Unemployment claims drop to 267,000, a new pandemic low

The number of Americans applying for unemployment benefits fell to a new pandemic low 267,000 last week as the job market recovers from last year's sharp coronavirus downturn.

Jobless claims fell by 4,000 last week, the Labor Department reported Wednesday. The four-week average of claims, which smooths out weekly ups and downs, dropped by nearly 7,300 to 278,000, also a pandemic low.

Applications for unemployment aid have been falling mostly steadily since topping 900,000 in early January and are gradually nearing prepandemic levels of around 220,000 a week. Claims, a proxy for layoffs, have now dropped for six straight weeks.

RELATED: October jobs report: US hiring rebounds with 531,000 jobs added

There were 2.2 million Americans were collecting traditional unemployment benefits the week that ended Oct. 30.

"Overall, the downtrend in filings is continuing and the level is moving closer to pre-pandemic levels,'' wrote Rubeela Farooqi, chief U.S. economist at High Frequency Economics. "Businesses facing labor shortages are likely retaining rather than laying off workers.''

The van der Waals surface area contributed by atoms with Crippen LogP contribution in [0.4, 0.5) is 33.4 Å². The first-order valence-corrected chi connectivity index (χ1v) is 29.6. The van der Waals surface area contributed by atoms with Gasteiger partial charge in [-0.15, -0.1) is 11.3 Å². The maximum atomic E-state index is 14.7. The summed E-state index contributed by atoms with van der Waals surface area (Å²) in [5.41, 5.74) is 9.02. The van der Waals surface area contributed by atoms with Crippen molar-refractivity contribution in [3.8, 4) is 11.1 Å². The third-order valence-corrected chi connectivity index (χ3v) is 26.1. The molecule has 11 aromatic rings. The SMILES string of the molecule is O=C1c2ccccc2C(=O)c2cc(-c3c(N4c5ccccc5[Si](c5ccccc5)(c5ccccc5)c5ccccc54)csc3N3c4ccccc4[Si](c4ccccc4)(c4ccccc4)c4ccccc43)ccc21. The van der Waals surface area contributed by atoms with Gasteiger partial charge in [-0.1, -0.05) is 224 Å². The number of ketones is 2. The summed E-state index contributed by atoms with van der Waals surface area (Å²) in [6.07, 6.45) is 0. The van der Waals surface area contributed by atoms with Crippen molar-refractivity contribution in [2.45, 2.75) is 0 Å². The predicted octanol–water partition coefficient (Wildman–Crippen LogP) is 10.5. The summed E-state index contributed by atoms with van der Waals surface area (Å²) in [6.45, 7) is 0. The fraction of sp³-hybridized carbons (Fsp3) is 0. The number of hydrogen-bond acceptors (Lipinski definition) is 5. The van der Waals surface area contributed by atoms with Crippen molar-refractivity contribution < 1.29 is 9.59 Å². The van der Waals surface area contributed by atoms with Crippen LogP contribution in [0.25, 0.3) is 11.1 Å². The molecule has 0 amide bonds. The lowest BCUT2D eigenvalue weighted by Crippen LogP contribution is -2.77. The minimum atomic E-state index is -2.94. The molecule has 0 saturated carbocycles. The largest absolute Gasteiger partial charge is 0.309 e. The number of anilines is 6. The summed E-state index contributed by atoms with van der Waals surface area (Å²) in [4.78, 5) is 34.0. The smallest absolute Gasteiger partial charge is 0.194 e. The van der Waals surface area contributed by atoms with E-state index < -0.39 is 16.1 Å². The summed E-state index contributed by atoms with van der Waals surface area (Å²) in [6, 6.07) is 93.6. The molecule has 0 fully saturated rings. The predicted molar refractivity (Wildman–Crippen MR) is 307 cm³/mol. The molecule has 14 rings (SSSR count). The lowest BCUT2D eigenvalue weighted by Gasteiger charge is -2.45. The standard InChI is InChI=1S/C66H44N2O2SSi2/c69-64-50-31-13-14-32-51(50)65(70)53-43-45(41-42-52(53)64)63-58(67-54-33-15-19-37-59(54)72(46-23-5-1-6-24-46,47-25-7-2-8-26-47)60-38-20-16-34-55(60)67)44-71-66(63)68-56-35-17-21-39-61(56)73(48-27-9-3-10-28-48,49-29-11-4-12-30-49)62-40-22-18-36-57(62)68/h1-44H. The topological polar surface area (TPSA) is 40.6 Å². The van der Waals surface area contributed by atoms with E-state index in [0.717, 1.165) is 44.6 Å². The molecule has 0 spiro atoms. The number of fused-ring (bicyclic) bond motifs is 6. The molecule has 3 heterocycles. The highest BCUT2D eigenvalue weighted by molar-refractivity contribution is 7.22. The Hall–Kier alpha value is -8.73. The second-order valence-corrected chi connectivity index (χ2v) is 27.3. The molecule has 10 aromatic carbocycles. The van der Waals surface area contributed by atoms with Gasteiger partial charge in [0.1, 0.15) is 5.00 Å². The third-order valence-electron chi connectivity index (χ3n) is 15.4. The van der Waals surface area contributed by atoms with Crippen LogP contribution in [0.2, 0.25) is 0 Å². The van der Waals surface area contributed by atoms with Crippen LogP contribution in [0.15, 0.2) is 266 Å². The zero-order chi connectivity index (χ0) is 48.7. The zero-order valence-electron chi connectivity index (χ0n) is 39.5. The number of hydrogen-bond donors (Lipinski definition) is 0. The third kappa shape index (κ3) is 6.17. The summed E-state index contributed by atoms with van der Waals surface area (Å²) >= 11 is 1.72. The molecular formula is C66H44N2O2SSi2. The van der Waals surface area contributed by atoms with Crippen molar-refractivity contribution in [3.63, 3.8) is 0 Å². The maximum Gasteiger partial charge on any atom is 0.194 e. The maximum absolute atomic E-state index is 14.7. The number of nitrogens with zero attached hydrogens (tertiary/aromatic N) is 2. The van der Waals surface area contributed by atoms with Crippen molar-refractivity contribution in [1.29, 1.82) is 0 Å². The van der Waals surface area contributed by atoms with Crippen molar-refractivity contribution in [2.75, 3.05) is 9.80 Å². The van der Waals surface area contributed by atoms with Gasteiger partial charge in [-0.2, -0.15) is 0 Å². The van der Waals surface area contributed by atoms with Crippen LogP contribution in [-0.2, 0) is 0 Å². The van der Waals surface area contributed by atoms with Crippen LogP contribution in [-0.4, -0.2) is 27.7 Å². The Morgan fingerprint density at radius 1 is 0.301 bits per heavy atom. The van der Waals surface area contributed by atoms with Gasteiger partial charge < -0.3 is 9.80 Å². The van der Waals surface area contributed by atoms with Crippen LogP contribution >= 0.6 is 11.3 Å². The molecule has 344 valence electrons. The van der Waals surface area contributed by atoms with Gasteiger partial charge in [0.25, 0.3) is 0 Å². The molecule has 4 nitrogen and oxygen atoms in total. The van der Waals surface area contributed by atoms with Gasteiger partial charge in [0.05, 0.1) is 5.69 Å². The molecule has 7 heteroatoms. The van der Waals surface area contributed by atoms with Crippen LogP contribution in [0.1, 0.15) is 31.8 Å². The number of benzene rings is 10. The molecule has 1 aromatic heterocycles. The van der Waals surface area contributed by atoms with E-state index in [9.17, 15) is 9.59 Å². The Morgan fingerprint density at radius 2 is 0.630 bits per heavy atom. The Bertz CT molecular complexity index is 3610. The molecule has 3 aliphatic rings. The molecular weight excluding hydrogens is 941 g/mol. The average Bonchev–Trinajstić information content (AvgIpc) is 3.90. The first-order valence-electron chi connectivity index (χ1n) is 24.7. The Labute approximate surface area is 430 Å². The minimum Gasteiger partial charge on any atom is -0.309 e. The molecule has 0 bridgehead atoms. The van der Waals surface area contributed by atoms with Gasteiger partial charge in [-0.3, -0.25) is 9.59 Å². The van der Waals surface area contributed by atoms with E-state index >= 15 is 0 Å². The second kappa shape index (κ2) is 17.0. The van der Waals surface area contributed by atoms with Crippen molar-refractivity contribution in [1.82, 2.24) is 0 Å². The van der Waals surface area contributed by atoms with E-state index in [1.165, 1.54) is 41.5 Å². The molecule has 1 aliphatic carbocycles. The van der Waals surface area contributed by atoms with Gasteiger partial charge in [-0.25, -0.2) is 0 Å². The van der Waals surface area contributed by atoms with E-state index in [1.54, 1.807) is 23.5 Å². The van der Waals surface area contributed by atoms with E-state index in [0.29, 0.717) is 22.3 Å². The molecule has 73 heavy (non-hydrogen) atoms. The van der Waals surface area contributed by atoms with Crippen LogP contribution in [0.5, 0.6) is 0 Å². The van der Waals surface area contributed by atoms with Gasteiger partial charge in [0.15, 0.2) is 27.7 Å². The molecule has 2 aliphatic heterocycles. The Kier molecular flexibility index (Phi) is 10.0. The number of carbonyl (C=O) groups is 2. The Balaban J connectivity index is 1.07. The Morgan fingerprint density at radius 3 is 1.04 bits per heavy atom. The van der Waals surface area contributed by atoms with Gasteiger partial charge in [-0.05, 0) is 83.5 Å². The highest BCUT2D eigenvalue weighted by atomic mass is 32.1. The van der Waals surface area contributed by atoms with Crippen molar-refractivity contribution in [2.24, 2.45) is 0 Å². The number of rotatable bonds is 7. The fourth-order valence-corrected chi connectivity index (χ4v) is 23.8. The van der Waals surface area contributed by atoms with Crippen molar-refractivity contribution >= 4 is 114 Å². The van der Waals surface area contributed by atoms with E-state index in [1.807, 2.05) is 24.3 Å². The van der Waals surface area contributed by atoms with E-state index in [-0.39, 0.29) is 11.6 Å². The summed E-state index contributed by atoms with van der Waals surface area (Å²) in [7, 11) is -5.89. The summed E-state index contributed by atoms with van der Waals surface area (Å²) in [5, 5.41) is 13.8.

October Job Data Shows Economic Growth, Boosted By Restaurant Staffing Ramping Up

A ''Now Hiring" sign hangs above the entrance to a McDonald's restaurant on Nov. 5, 2021, in Miami Beach, Florida. (Photo by Joe Raedle/Getty Images)

The job market has been recovering for the past year and a half. In March and April of 2020, employers slashed more than 22 million jobs as governments ordered lockdowns and consumers and workers stayed home as a health precaution. Since then, employers have added more than 18 million jobs — including 531,000 last month — as the rollout of vaccines and government relief programs gave consumers the confidence and financial wherewithal to resume spending.

Now many businesses, scrambling to keep up with demand, complain they can't find workers to fill their job openings — a near-record 10.4 million in August.

Still, the economy remains more than 4 million jobs short of where it stood in February 2020.